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Left behind: sexism in the Labour movement

Left behind: sexism in the Labour movement
9 min read

When it comes to equality, Labour talks a good game but a closer look at the treatment of women within their own political circle reveals there is work to be done before the political left can claim gender parity.

Two Keirs, zero women.

The fact that UK Labour has never elected a woman as leader must, in 2021, be a source of shame. Not only has this glass ceiling remained firmly in place, but when women do stand for the party’s top position, they are ranked last: Margaret Beckett in 1994, Diane Abbott in 2010, Yvette Cooper and Liz Kendall in 2015, Rebecca Long-Bailey and Lisa Nandy in 2020. Angela Rayner was elected as deputy leader last year; Harriet Harman and Beckett have both been deputy and acting leader. Yet no woman has reached the very top following a vote of members.

“It’s quite difficult to justify – I mean, you can’t justify it,” says Harriet Harman, Labour’s ‘Mother of the House’.

Asked what the root cause might be, Harman points to an explanation also offered by Jess Phillips: “it’s because women in the Labour Party are subversive … they’re not trying to do it on the men’s terms”.

Diane Abbott, the first Black woman elected to parliament, has a slightly different take on the same theme. Comparing Labour’s record to the Tories, who have picked two female leaders in Margaret Thatcher and Theresa May, she suggests: “If you really are the party of the establishment, you perhaps feel more able to do something unexpected.”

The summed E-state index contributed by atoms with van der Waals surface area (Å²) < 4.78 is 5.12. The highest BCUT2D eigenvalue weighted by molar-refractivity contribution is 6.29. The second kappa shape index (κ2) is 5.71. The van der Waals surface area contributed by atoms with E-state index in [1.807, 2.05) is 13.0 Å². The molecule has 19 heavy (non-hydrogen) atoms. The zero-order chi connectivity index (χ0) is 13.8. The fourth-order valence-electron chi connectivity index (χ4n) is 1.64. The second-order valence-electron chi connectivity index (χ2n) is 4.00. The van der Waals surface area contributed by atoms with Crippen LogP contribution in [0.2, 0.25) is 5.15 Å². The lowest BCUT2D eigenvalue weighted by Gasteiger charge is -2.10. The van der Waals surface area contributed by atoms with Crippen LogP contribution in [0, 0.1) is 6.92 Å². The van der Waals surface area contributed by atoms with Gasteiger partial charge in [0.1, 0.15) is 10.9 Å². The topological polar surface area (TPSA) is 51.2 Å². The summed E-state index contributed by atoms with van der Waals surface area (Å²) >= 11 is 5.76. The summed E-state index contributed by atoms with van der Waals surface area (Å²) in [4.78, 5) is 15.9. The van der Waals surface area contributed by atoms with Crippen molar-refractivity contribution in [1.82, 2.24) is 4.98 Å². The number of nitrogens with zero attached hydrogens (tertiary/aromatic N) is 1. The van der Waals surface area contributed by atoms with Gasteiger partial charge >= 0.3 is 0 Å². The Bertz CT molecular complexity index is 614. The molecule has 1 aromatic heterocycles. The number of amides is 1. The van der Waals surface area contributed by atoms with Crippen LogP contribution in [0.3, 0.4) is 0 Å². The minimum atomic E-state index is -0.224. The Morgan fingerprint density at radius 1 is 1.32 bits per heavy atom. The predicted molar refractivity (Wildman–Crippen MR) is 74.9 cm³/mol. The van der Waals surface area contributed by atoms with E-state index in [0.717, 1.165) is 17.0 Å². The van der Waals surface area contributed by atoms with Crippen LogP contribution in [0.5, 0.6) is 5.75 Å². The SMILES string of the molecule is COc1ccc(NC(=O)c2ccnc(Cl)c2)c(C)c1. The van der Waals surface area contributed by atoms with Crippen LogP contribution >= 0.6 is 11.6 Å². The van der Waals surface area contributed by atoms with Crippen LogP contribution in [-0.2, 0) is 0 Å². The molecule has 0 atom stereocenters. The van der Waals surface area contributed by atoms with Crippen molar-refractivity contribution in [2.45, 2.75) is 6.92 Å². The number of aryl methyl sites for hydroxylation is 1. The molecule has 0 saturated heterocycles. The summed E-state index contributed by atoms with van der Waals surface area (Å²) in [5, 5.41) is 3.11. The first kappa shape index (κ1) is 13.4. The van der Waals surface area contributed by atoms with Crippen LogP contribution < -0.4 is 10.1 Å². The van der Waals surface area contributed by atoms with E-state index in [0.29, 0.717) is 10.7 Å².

As chair, deputy leader, national co-ordinator and shadow first secretary of state, Angela Rayner is currently Labour’s most senior woman. She believes that “imposter syndrome”, whereby one doesn’t believe themselves to be capable of something even when they are, has something to do with this failure. “We always think it’ll be left to somebody else,” she says.

Many had expected Rayner to run for the leadership last year and, as a charismatic figure of the soft left, she could have been stiff competition for Keir Starmer. Would she, one day, like to be Labour’s first female leader?

“I always feel really bad when I say no, I don’t want to become leader of the Labour Party, because it’s as if I’m saying I want a woman in there but I don’t want it to be me, sort of thing. Where’s your aspiration, Ange?” she asks herself. “I stood for deputy leader because I’ve got great organising skills, and I think that I’m really good on the ground, going out there. I don’t want to be tied to the dispatch box.”

Rayner adds: “As a home help and as a carer, informal and formal, a lot of my life, I always feel at my best when I’m helping others. I don’t feel at my best when I’m thinking I’m the big ‘I am’.”